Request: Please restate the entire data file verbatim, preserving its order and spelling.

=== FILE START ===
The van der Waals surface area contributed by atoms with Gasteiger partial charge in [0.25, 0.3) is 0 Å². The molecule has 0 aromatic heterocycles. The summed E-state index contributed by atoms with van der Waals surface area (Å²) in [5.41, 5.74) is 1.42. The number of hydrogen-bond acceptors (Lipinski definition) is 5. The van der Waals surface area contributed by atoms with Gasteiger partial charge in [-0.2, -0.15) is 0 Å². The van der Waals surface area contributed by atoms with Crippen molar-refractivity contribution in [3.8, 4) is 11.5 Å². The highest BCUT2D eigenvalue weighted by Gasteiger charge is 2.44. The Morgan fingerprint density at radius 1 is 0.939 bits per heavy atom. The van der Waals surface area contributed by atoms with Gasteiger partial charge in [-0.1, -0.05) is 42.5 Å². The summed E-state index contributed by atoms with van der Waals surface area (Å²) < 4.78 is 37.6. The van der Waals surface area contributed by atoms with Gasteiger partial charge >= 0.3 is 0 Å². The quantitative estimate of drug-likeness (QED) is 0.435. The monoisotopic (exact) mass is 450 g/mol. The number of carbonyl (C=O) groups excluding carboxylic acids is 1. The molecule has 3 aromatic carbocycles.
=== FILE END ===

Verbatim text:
The van der Waals surface area contributed by atoms with Gasteiger partial charge in [0.25, 0.3) is 0 Å². The molecule has 0 aromatic heterocycles. The summed E-state index contributed by atoms with van der Waals surface area (Å²) in [5.41, 5.74) is 1.42. The number of hydrogen-bond acceptors (Lipinski definition) is 5. The van der Waals surface area contributed by atoms with Gasteiger partial charge in [-0.2, -0.15) is 0 Å². The van der Waals surface area contributed by atoms with Crippen molar-refractivity contribution in [3.8, 4) is 11.5 Å². The highest BCUT2D eigenvalue weighted by Gasteiger charge is 2.44. The Morgan fingerprint density at radius 1 is 0.939 bits per heavy atom. The van der Waals surface area contributed by atoms with Gasteiger partial charge in [-0.1, -0.05) is 42.5 Å². The summed E-state index contributed by atoms with van der Waals surface area (Å²) < 4.78 is 37.6. The van der Waals surface area contributed by atoms with Gasteiger partial charge >= 0.3 is 0 Å². The quantitative estimate of drug-likeness (QED) is 0.435. The monoisotopic (exact) mass is 450 g/mol. The number of carbonyl (C=O) groups excluding carboxylic acids is 1. The molecule has 3 aromatic carbocycles.